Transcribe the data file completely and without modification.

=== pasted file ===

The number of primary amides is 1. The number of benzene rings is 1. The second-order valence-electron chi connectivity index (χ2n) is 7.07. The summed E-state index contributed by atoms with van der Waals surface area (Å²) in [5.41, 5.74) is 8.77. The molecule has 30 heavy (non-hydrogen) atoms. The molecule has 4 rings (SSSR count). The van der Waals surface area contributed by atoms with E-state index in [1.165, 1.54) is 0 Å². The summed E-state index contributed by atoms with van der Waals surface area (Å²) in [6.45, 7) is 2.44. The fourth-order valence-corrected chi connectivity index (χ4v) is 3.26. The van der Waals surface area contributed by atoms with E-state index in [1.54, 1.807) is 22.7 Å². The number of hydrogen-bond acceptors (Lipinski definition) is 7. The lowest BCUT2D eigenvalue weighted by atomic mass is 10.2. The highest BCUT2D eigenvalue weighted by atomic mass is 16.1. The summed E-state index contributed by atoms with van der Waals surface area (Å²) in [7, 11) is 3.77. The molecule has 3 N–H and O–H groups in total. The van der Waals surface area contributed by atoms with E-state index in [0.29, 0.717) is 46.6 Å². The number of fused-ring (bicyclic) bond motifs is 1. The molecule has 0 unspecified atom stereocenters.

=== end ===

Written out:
The number of primary amides is 1. The number of benzene rings is 1. The second-order valence-electron chi connectivity index (χ2n) is 7.07. The summed E-state index contributed by atoms with van der Waals surface area (Å²) in [5.41, 5.74) is 8.77. The molecule has 30 heavy (non-hydrogen) atoms. The molecule has 4 rings (SSSR count). The van der Waals surface area contributed by atoms with E-state index in [1.165, 1.54) is 0 Å². The summed E-state index contributed by atoms with van der Waals surface area (Å²) in [6.45, 7) is 2.44. The fourth-order valence-corrected chi connectivity index (χ4v) is 3.26. The van der Waals surface area contributed by atoms with E-state index in [1.54, 1.807) is 22.7 Å². The number of hydrogen-bond acceptors (Lipinski definition) is 7. The lowest BCUT2D eigenvalue weighted by atomic mass is 10.2. The highest BCUT2D eigenvalue weighted by atomic mass is 16.1. The summed E-state index contributed by atoms with van der Waals surface area (Å²) in [7, 11) is 3.77. The molecule has 3 N–H and O–H groups in total. The van der Waals surface area contributed by atoms with E-state index in [0.29, 0.717) is 46.6 Å². The number of fused-ring (bicyclic) bond motifs is 1. The molecule has 0 unspecified atom stereocenters.